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Full Story: Penguins Fire 42 Shots but Not Close, Devils beat Pens 3-2

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Pittsburgh Penguins New Jersey Devils Travis Zajac

The Pittsburgh Penguins did not have a good debut without center Evgeni Malkin and Teddy Blueger. The team fired 42 shots on goal but scored just once in the first 59 minutes and 56 seconds as the next-to-last place New Jersey Devils beat the Penguins 3-2 at the Prudential Center on Thursday night.

There was lots of traffic near the nets, but the cohesive offense wasn’t there.

“I thought when we had O-zone time, we had good chances, I just think we’ve got to get to the front of the net a little more,” Jake Guentzel said. “(Wedgewood) saw too many of those shots. We’ll take the number of shots but we have to make sure we’re making it tougher on him next time.”

The Penguins’ second goal came with just four seconds remaining in the game when Bryan Rust whipped a wrister through New Jersey goalie Scott Wedgewood.

The first period was more of an introduction. It was the first Penguins game of eight against New Jersey. However, 2019 first-overall pick Jack Hughes (7) broke the ice with a slick individual play. He stole the puck from the Penguins breakout, then slipped around the Penguins defense for a wicked wrister in the six inches between goalie Tristan Jarry’s shoulder and the crossbar.

The Penguins also had to introduce themselves to their new teammates. Three of the four Penguins lines had new faces as Evgeni Malkin, Teddy Blueger, and Jared McCann are on IR.

New Jersey also upped their forecheck pressure in the second period. They used their chips on the table to come after the Penguins. It wasn’t uncommon to see three skaters inside the blue line.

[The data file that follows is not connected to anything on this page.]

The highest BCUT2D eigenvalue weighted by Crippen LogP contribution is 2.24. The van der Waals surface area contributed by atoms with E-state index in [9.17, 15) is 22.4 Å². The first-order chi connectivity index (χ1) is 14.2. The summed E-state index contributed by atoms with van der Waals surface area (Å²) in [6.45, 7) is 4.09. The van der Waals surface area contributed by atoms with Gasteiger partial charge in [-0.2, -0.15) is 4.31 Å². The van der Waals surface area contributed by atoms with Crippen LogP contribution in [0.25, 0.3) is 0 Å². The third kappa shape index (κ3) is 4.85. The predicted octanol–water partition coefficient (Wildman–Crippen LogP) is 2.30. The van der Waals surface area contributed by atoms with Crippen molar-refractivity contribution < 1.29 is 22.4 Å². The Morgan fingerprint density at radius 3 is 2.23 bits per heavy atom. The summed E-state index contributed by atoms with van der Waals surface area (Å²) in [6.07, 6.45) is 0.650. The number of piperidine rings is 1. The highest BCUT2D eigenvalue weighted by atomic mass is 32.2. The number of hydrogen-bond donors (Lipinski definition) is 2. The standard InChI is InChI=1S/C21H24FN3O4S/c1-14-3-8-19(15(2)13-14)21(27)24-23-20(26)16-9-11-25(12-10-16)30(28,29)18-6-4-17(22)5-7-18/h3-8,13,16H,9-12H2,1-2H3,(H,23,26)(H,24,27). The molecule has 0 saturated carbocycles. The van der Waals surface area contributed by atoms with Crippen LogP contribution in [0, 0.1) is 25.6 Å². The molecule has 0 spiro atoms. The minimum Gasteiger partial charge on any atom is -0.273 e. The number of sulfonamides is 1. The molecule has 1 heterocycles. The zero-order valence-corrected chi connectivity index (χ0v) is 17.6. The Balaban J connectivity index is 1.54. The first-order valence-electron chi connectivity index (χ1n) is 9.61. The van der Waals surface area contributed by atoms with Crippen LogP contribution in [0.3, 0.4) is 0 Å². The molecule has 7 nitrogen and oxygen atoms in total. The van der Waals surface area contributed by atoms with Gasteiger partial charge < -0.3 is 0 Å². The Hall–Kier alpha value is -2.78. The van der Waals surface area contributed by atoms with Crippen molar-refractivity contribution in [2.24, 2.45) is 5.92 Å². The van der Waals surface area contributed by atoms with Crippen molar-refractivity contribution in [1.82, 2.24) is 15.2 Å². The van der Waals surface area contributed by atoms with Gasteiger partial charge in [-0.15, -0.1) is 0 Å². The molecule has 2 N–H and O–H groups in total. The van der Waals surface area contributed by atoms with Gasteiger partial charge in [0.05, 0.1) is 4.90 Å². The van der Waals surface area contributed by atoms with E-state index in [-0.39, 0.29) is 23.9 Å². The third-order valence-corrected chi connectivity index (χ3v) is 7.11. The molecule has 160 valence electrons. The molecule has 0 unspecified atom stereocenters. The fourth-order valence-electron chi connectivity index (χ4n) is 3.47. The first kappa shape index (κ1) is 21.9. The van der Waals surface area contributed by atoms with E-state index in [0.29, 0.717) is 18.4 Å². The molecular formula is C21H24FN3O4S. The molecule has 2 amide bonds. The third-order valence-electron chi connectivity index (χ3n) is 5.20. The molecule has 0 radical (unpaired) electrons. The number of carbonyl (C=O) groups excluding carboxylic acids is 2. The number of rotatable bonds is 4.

The Penguins looked good on paper, but the eye tests favored New Jersey in a big way. New Jersey scored twice more in the second period.

“We didn’t like too much of the first. We pushed in the second and third, but you can’t spot them that many goals,” Guentzel said. “That’s the good thing about the schedule, we get them on Saturday and Sunday…”

First, the home of Tony Soprano scored a power-play goal. With a few bodies in front of the net, New Jersey defenseman P.K. Subban (3) unleashed a slap shot from the point. Jarry didn’t see the puck until it was zipping through his five-hole. 2-0.

Then, 97 seconds later, Travis Zajac (3) was given credit for the unknowing deflection of Damon Severson’s soft point shot.

The Penguins did score a power-play goal, too. Late in the second period, after Evan Rodrigues roped Michael McLeod into an interference penalty, the Penguins finally cracked New Jersey goalie Scott Wedgewood.

Guentzel (12) deflected Kris Letang’s point shot.

It was the first goal the Pittsburgh Penguins scored on Scott Wedgewood, ever. On March 24, 2016, the goalie dished a 39-save shutout in his second NHL game. Even more impressive, you’ll recall that was during the “March of the Penguins,” in which they began their Stanley Cup run.

“Some of (the 42 shots) were quality, that’s for sure. When you’re trying to manufacture some offense, you’ve got to shoot the puck, put the puck on the net, and put pucks in play to try to create those next play opportunities. I thought the shot clock is an indication of that,” Penguins head coach Mike Sullivan said. “…We had a lot of opportunity for those next play chances at the net-front or off the rebounds … we didn’t finish on as many of them tonight, but hopefully we will moving forward.”

The Penguins fired 42 shots on the New Jersey goal, but Wedgewood stopped 40. Tristan Jarry stopped 32 of 35. According to NaturalStatTrick.com, the scoring chances were about even, with a slight edge to the Penguins.

Gold Stars:

We liked Anthony Angello’s game. He earned more ice time than usual and dished a pretty solid thump on Devils scorer Kyle Palmieri.

We also liked the offensive push from the Matheson-Ceci pairing. Matheson often jumped into the rush. They created shots and traffic in front, but nothing lit the lamp.

There were plenty of scrums and scrambles for the puck in the net area, but the Penguins only got one of those, and no one has any idea how Kasperi Kapanen didn’t score.

John Marino had a better game. It was a good welcome back for the sophomore d-man.

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Pittsburgh Hockey Now Editor-in-Chief, formerly 93.7 The Fan, Sportsnet Hockey Tonight, NHL Home Ice. Catch Dan tweeting @theDanKingerski and the official @pghhockeynow account.

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